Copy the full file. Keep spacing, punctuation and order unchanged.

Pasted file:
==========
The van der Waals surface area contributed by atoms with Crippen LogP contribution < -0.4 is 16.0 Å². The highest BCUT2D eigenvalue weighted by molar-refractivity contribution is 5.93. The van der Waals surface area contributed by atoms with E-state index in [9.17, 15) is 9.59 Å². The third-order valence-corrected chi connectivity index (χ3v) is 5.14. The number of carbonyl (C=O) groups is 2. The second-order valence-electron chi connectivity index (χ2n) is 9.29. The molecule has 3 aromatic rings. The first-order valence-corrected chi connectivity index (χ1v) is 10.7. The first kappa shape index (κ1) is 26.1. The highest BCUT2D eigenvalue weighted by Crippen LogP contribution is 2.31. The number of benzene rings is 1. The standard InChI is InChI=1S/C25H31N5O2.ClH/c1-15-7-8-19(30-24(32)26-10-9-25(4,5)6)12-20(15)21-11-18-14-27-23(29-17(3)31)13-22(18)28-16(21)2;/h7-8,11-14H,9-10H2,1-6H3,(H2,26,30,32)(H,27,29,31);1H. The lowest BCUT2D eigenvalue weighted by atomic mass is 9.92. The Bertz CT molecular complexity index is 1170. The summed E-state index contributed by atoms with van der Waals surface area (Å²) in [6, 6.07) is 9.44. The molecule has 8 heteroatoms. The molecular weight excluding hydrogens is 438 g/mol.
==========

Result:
The van der Waals surface area contributed by atoms with Crippen LogP contribution < -0.4 is 16.0 Å². The highest BCUT2D eigenvalue weighted by molar-refractivity contribution is 5.93. The van der Waals surface area contributed by atoms with E-state index in [9.17, 15) is 9.59 Å². The third-order valence-corrected chi connectivity index (χ3v) is 5.14. The number of carbonyl (C=O) groups is 2. The second-order valence-electron chi connectivity index (χ2n) is 9.29. The molecule has 3 aromatic rings. The first-order valence-corrected chi connectivity index (χ1v) is 10.7. The first kappa shape index (κ1) is 26.1. The highest BCUT2D eigenvalue weighted by Crippen LogP contribution is 2.31. The number of benzene rings is 1. The standard InChI is InChI=1S/C25H31N5O2.ClH/c1-15-7-8-19(30-24(32)26-10-9-25(4,5)6)12-20(15)21-11-18-14-27-23(29-17(3)31)13-22(18)28-16(21)2;/h7-8,11-14H,9-10H2,1-6H3,(H2,26,30,32)(H,27,29,31);1H. The lowest BCUT2D eigenvalue weighted by atomic mass is 9.92. The Bertz CT molecular complexity index is 1170. The summed E-state index contributed by atoms with van der Waals surface area (Å²) in [6, 6.07) is 9.44. The molecule has 8 heteroatoms. The molecular weight excluding hydrogens is 438 g/mol.